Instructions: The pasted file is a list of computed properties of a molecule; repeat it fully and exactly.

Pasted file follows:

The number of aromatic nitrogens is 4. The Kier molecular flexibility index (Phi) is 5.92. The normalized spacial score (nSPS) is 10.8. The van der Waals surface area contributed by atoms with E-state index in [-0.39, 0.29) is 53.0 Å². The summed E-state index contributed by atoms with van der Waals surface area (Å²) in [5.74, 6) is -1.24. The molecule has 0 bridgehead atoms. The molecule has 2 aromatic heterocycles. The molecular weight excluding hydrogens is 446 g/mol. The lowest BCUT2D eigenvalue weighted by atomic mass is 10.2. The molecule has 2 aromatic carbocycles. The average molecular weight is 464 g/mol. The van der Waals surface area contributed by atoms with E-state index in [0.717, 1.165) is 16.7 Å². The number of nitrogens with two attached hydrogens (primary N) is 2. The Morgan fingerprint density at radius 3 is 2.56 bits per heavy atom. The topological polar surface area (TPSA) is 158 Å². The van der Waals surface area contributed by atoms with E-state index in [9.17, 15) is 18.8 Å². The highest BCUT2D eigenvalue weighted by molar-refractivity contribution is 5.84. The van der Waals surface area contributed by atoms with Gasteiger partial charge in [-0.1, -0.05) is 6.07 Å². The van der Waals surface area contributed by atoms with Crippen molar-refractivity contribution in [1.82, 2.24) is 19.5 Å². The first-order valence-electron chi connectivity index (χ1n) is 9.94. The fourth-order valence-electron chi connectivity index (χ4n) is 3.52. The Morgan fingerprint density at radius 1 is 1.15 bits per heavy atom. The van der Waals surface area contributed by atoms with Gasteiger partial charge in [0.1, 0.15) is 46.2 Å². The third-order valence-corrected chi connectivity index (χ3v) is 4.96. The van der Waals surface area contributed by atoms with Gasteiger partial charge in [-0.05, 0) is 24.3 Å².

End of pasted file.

The number of aromatic nitrogens is 4. The Kier molecular flexibility index (Phi) is 5.92. The normalized spacial score (nSPS) is 10.8. The van der Waals surface area contributed by atoms with E-state index in [-0.39, 0.29) is 53.0 Å². The summed E-state index contributed by atoms with van der Waals surface area (Å²) in [5.74, 6) is -1.24. The molecule has 0 bridgehead atoms. The molecule has 2 aromatic heterocycles. The molecular weight excluding hydrogens is 446 g/mol. The lowest BCUT2D eigenvalue weighted by atomic mass is 10.2. The molecule has 2 aromatic carbocycles. The average molecular weight is 464 g/mol. The van der Waals surface area contributed by atoms with E-state index in [0.717, 1.165) is 16.7 Å². The number of nitrogens with two attached hydrogens (primary N) is 2. The Morgan fingerprint density at radius 3 is 2.56 bits per heavy atom. The topological polar surface area (TPSA) is 158 Å². The van der Waals surface area contributed by atoms with E-state index in [9.17, 15) is 18.8 Å². The highest BCUT2D eigenvalue weighted by molar-refractivity contribution is 5.84. The van der Waals surface area contributed by atoms with Gasteiger partial charge in [-0.1, -0.05) is 6.07 Å². The van der Waals surface area contributed by atoms with Crippen molar-refractivity contribution in [1.82, 2.24) is 19.5 Å². The first-order valence-electron chi connectivity index (χ1n) is 9.94. The fourth-order valence-electron chi connectivity index (χ4n) is 3.52. The Morgan fingerprint density at radius 1 is 1.15 bits per heavy atom. The van der Waals surface area contributed by atoms with Gasteiger partial charge in [0.1, 0.15) is 46.2 Å². The third-order valence-corrected chi connectivity index (χ3v) is 4.96. The van der Waals surface area contributed by atoms with Gasteiger partial charge in [-0.05, 0) is 24.3 Å².